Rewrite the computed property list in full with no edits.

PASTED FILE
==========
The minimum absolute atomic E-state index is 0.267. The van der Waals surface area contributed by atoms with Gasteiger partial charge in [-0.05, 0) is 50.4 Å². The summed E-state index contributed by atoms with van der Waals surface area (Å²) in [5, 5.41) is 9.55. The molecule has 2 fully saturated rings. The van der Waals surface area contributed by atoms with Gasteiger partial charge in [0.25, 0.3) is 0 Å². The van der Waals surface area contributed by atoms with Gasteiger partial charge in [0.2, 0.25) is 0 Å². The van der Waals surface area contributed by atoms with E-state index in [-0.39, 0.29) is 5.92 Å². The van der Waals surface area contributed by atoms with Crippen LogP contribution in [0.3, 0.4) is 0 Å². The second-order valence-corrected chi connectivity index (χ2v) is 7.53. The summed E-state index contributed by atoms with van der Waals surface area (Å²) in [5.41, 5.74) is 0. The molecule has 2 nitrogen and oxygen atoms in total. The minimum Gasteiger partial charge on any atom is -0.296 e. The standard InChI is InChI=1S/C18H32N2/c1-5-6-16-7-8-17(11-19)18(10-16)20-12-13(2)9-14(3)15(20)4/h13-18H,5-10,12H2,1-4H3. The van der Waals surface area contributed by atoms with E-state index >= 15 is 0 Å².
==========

The minimum absolute atomic E-state index is 0.267. The van der Waals surface area contributed by atoms with Gasteiger partial charge in [-0.05, 0) is 50.4 Å². The summed E-state index contributed by atoms with van der Waals surface area (Å²) in [5, 5.41) is 9.55. The molecule has 2 fully saturated rings. The van der Waals surface area contributed by atoms with Gasteiger partial charge in [0.25, 0.3) is 0 Å². The van der Waals surface area contributed by atoms with Gasteiger partial charge in [0.2, 0.25) is 0 Å². The van der Waals surface area contributed by atoms with E-state index in [-0.39, 0.29) is 5.92 Å². The van der Waals surface area contributed by atoms with Crippen LogP contribution in [0.3, 0.4) is 0 Å². The second-order valence-corrected chi connectivity index (χ2v) is 7.53. The summed E-state index contributed by atoms with van der Waals surface area (Å²) in [5.41, 5.74) is 0. The molecule has 2 nitrogen and oxygen atoms in total. The minimum Gasteiger partial charge on any atom is -0.296 e. The standard InChI is InChI=1S/C18H32N2/c1-5-6-16-7-8-17(11-19)18(10-16)20-12-13(2)9-14(3)15(20)4/h13-18H,5-10,12H2,1-4H3. The van der Waals surface area contributed by atoms with E-state index >= 15 is 0 Å².